#### Description:

In this tutorial we’ll explain what transformations are and how to create and apply them.
Transformations generate new data from existing columns. They can be used to perform mathematical operations such as addition, subtraction, multiplication, and division. For example, you might want to create a new column that is the logarithm of the data in another column or the total of two other columns.

Transformations are made up of two components: the result column and the transformation formula or function. The result column is the place where the newly created data will be stored in the dataset. Transformations modify columns of data, not individual cells. This is one of the main ways in which the NCSS Data Table is different from traditional spreadsheets. Result columns can be used as variables in reports and plots just like any other columns in the dataset.

The transformation formula is stored in the result column and specifies how a new column is constructed from other existing columns. The formula is made up of mathematical operators, column names, constants, and common mathematical functions.

To create a transformation, click the Transformation button in the toolbar. You will first be asked to select the result column for the transformation. You should select an empty column to hold the newly transformed data or the data in the non-empty column will be overwritten. Empty columns are indicated by a star in the column selection tool window. We’ll select column “C3” as the result column for this example. Click OK to load the Transformation Editor. This tool displays columns names and functions that can be used to create transformations. We’ll take the log of column 1. Select the log function from the list and then enter C1 as the argument. Click OK to save the transformation.

By default, transformations are applied automatically. If you edit data values in columns that are involved in transformations, the transformation results are automatically recalculated. To change this setting, select View then Transformation Toolbar from the menu to display the transformation toolbar. Deselect Auto Recalculate Transformation to turn off auto-calculation. You’ll have to recalculate the transformations manually each time you make a change to the data by clicking on the Recalculate All Transformations button. This button is highlighted whenever a transformation needs to be recalculated because of a data edit. Let’s turn auto-calculation back on to make sure that our data and transformations never get out of sync. This is the recommended setting.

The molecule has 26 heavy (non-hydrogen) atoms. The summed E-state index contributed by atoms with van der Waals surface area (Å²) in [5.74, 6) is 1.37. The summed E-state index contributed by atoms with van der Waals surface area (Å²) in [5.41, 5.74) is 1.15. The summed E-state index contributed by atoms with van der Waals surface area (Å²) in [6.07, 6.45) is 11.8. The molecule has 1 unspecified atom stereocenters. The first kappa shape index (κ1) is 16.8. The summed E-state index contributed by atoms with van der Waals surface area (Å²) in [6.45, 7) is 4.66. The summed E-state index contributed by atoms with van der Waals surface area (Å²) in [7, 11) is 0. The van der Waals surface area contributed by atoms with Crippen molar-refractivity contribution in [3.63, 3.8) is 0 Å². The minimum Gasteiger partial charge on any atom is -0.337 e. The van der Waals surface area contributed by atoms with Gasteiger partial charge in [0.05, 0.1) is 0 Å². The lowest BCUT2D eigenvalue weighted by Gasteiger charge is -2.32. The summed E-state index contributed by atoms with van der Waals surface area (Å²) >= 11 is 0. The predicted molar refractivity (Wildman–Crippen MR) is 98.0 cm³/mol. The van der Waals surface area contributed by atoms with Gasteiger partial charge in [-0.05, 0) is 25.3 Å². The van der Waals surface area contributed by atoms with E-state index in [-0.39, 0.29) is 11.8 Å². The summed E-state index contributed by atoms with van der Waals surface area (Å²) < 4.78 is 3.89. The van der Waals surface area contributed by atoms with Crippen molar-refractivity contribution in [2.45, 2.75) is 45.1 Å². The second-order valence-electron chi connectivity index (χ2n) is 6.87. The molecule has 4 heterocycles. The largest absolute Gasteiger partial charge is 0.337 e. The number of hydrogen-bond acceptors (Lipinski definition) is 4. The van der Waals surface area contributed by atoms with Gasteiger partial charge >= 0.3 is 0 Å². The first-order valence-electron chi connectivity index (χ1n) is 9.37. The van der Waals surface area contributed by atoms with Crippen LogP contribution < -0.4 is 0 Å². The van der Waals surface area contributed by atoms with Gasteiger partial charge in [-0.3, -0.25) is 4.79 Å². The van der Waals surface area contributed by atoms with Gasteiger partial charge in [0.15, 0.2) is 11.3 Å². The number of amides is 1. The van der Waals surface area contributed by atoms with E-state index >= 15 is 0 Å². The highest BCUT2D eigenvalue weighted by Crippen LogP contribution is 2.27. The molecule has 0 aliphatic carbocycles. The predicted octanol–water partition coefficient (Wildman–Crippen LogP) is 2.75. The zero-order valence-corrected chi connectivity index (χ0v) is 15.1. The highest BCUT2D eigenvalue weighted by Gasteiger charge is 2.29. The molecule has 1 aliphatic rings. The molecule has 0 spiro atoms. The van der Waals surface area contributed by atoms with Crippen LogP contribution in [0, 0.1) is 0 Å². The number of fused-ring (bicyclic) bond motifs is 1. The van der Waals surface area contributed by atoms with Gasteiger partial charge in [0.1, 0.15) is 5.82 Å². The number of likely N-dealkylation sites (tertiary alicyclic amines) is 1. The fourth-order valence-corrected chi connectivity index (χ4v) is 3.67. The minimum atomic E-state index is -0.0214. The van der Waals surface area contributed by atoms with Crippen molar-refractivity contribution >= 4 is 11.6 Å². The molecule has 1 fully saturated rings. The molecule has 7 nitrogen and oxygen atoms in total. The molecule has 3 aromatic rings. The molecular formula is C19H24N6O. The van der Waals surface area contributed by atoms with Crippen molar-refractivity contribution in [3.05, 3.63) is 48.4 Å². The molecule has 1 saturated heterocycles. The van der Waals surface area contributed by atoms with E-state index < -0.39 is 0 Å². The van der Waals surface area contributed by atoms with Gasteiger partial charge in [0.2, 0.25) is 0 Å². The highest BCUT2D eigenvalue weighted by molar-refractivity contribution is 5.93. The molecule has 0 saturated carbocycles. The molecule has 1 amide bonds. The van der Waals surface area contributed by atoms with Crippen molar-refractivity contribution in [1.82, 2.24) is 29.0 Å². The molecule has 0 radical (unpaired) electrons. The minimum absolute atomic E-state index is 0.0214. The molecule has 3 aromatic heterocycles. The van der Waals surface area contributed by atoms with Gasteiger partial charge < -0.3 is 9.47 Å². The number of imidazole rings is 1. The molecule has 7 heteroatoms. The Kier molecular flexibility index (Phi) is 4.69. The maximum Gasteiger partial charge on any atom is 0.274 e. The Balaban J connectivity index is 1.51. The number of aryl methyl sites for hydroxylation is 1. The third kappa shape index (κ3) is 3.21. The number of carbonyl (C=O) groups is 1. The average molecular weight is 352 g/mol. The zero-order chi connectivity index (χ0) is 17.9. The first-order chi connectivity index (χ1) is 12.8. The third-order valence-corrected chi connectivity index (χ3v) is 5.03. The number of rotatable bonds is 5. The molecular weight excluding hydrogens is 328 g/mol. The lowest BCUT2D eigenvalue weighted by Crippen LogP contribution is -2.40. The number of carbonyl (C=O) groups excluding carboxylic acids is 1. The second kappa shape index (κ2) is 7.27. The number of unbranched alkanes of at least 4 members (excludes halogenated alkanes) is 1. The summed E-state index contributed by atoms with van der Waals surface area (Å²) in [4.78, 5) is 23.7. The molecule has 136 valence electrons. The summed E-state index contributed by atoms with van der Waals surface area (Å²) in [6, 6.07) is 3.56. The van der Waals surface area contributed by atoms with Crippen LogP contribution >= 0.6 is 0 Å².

As a side note, remember that the calculation of transformations does not depend on any data filter that may be active on a dataset. All rows are transformed, even if they are excluded from analysis and graphs by a filter.
To edit or create a transformation without using the Transformation editor, click on the Column Info button. Notice that the log transformation we entered is stored in column 3. Let’s change the transformation to be the natural log and also make column 4 be the sum of columns 2 and 3. When you have functions that depend on other columns that contain transformations themselves, NCSS will automatically determine the correct order in which to apply the transformations so that all results are accurate. In this case, the transformation in column 3 needs to be calculated before column 4 because column 4 depends on column 3.

Columns that contain active transformations are locked to editing. To edit the data in a column containing a transformation, you’ll first need to deactivate the transformation. Let’s do this for column 4. Click on the transformation formula and then click the button that appears on the right side of the cell. This will load the transformation editor. Put a check next to Deactivate Transformation and click OK. Notice that a single quote has been placed in front of the transformation formula in column 4 and that it has been grayed out. You can now edit the data in the column. Be careful, though, because when you reactivate the transformation any changes will be lost when the transformation is recalculated.